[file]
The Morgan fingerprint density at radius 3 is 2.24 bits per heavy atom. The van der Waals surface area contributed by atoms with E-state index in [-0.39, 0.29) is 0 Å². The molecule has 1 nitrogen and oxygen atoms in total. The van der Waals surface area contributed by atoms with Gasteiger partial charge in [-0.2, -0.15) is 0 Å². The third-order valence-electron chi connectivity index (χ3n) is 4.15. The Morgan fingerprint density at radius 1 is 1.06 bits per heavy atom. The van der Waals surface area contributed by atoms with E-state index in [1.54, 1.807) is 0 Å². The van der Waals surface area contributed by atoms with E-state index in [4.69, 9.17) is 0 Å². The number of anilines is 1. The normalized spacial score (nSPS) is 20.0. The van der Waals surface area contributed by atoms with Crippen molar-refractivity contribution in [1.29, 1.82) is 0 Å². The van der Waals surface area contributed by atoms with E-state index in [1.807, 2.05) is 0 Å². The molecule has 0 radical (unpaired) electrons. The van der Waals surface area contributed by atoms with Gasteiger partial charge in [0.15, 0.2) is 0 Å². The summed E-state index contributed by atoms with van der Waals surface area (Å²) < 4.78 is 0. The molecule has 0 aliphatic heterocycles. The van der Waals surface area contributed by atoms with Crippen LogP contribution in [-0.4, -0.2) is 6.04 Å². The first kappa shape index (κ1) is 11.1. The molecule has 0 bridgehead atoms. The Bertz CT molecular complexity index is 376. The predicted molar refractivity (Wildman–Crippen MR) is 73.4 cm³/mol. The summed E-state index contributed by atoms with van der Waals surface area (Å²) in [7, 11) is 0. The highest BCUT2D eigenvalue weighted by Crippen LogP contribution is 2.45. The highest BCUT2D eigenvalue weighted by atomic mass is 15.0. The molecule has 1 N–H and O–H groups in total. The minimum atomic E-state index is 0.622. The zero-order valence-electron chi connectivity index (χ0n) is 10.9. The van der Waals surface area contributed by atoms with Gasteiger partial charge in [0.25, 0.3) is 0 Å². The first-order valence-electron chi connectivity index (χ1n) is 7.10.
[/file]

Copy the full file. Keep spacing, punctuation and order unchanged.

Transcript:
The Morgan fingerprint density at radius 3 is 2.24 bits per heavy atom. The van der Waals surface area contributed by atoms with E-state index in [-0.39, 0.29) is 0 Å². The molecule has 1 nitrogen and oxygen atoms in total. The van der Waals surface area contributed by atoms with Gasteiger partial charge in [-0.2, -0.15) is 0 Å². The third-order valence-electron chi connectivity index (χ3n) is 4.15. The Morgan fingerprint density at radius 1 is 1.06 bits per heavy atom. The van der Waals surface area contributed by atoms with E-state index in [1.54, 1.807) is 0 Å². The van der Waals surface area contributed by atoms with E-state index in [4.69, 9.17) is 0 Å². The number of anilines is 1. The normalized spacial score (nSPS) is 20.0. The van der Waals surface area contributed by atoms with Crippen molar-refractivity contribution in [1.29, 1.82) is 0 Å². The van der Waals surface area contributed by atoms with E-state index in [1.807, 2.05) is 0 Å². The molecule has 0 radical (unpaired) electrons. The van der Waals surface area contributed by atoms with Gasteiger partial charge in [0.15, 0.2) is 0 Å². The summed E-state index contributed by atoms with van der Waals surface area (Å²) < 4.78 is 0. The molecule has 0 aliphatic heterocycles. The van der Waals surface area contributed by atoms with Crippen LogP contribution in [-0.4, -0.2) is 6.04 Å². The first kappa shape index (κ1) is 11.1. The molecule has 0 bridgehead atoms. The Bertz CT molecular complexity index is 376. The predicted molar refractivity (Wildman–Crippen MR) is 73.4 cm³/mol. The summed E-state index contributed by atoms with van der Waals surface area (Å²) in [7, 11) is 0. The highest BCUT2D eigenvalue weighted by Crippen LogP contribution is 2.45. The highest BCUT2D eigenvalue weighted by atomic mass is 15.0. The molecule has 1 N–H and O–H groups in total. The minimum atomic E-state index is 0.622. The zero-order valence-electron chi connectivity index (χ0n) is 10.9. The van der Waals surface area contributed by atoms with Gasteiger partial charge in [0.25, 0.3) is 0 Å². The first-order valence-electron chi connectivity index (χ1n) is 7.10.